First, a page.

With crowdfunding becoming a way that niche games can be built, Gazimoff asks if the model can really replace traditional triple-A MMOs.
A new age of video gaming is upon us. One that promises to deliver us games that we truly want to play. One that protects us from the generic mass-market approach favored by big publishers. One that encourages unique ideas and genre innovations instead of unmemorable dross. One that increases the power of the cash in our pocket, by allowing us to directly support the games we want to see created.
But is crowdfunding really the gaming panacea it's been labeled as? Are MMO gamers honestly being let down by large publishing houses? Is it actually possible to deliver an engaging massively multiplayer online experience on a shoestring budget?
More importantly, there's also an increased demand placed on the cash-strapped, time-poor MMO gamer. After paying for boxes, subscriptions, virtual currencies and more, can we really afford to splash out on every MMO idea? Will we ever get the time to play all these fledgling titles? As an increasing army of ideas plead for crowdfunding, are we going from Kick Started to Kick Saturated?
After playing MMOs for a decade, two industry truisms start to emerge. The first is that MMOs are expensive to make, requiring a range of incredibly talented people and a fleet of powerful servers. The second is that they require a large number of subscribers in order to pay for the talented people and powerful servers, enabling the game to make a profit.
The theory is that this tends to encourage the creation of 'safe' games that are likely to appeal to a wide range of gamers, both from MMO veterans and those outside the genre. But if anything, we've demonstrated that unless a new game offers us a unique and distinct experience, we're quite happy to continue playing whatever game we can find our friends on. Top-tier developers understand this, which is why every major MMO release this year is pushing the boundaries of the genre in some way.
The lure of crowdfunding platforms such as KickStarter and Rockethub is obvious. After Double Fine managed to secure over $3 million for an adventure game before a line of code had been crafted, the venue became a beacon for anyone with an idea. But, while Tim Schafer might be able to attract thousands of backers with nothing more than a promise, the same isn't true for some of the MMO ideas currently being offered around.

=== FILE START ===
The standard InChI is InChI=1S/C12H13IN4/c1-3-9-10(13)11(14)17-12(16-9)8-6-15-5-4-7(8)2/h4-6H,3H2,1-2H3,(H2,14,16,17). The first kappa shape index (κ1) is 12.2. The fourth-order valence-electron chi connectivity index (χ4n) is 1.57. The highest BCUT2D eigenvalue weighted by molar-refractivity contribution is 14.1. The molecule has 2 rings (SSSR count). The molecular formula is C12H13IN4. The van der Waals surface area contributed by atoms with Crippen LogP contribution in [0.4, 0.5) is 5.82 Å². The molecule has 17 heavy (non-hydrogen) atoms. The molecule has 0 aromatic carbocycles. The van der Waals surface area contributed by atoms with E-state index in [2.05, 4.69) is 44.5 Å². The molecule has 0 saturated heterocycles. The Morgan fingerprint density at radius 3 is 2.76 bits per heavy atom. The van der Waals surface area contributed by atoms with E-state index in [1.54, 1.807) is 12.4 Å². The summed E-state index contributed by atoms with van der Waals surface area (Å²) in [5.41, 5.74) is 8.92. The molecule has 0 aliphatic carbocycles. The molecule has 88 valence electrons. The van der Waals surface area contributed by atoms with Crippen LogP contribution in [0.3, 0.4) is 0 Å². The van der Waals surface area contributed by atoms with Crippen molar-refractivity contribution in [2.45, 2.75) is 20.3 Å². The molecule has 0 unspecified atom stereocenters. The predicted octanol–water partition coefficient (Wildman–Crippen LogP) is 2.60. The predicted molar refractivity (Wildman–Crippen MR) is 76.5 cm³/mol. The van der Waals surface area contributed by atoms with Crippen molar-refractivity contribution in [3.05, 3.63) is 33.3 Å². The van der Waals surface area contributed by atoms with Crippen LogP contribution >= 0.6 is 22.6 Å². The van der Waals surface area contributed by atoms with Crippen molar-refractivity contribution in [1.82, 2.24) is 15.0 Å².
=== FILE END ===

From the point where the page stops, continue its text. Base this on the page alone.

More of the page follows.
Can KickStarter be used to fund an MMO? Definitely - both Guns of Icarus and Astronaut: Moon, Mars and Beyond were successfully funded by fans that wanted to see these games built. Crucially though, both of these projects were securing limited funding to complete existing games that had a strongly defined scope. By contrast, Your World hoped to raise over a million dollars for a game that existed in a haze of ideas.
The cost of building an MMO is also coming down. HeroEngine, the platform used to build Star Wars: The Old Republic, starts at the bargain price of free. Unity3D, another popular engine that works on desktops, smartphones and tablets, has a free version available for you to cut your teeth on. With a couple of coders and an artist/modeler, it should be possible to create a simple MMO on a shoestring.
Although crowdfunding removes the need for a publisher, it also places risk directly on us as gamers. We might have our hopes and dreams about what might emerge, but there's a chance that the MMO might never be finished. And that's without possible scams. With the vast sums that we already spend on boxed games, subscriptions and micro-transactions, finding enough players willing to spend $40 on a dream can be tough.
Responding to this need for certainty, MMO KickStarter projects have started development before seeking funding, sharing their prototypes and early builds. Gamundo has already completed much of the back-end work on the customizable robots game Panzer Pets, while StoryBricks has their Kingdom of Default in early alpha. Likewise, both of these projects offer game styles that aren't currently met by the larger publishing firms.
Looking beyond pocket worlds and custom-made toolsets, can a KickStarter campaign offer an alternative way of funding grand MMOs that consume months if not years of our gaming time? This is much more unlikely, as the sheer number of people involved in crafting these epic sagas pushes the cost up into the tens or hundreds of millions of dollars. As we expect large worlds populated with fully voiced NPCs and a rich questing experience, we rely on talented studios and publisher backing to deliver them.
Ultimately though, the biggest struggle might be with MMOs themselves. The social ties that we form can hook us into a game for months or years. With a range of existing worlds ready to experience and several new MMOs launching this year, crowdfunded options may end up saturating the genre. Choosing where, and how, to spend our money just got a whole load more complicated.
Gareth "Gazimoff" Harmer, Staff Writer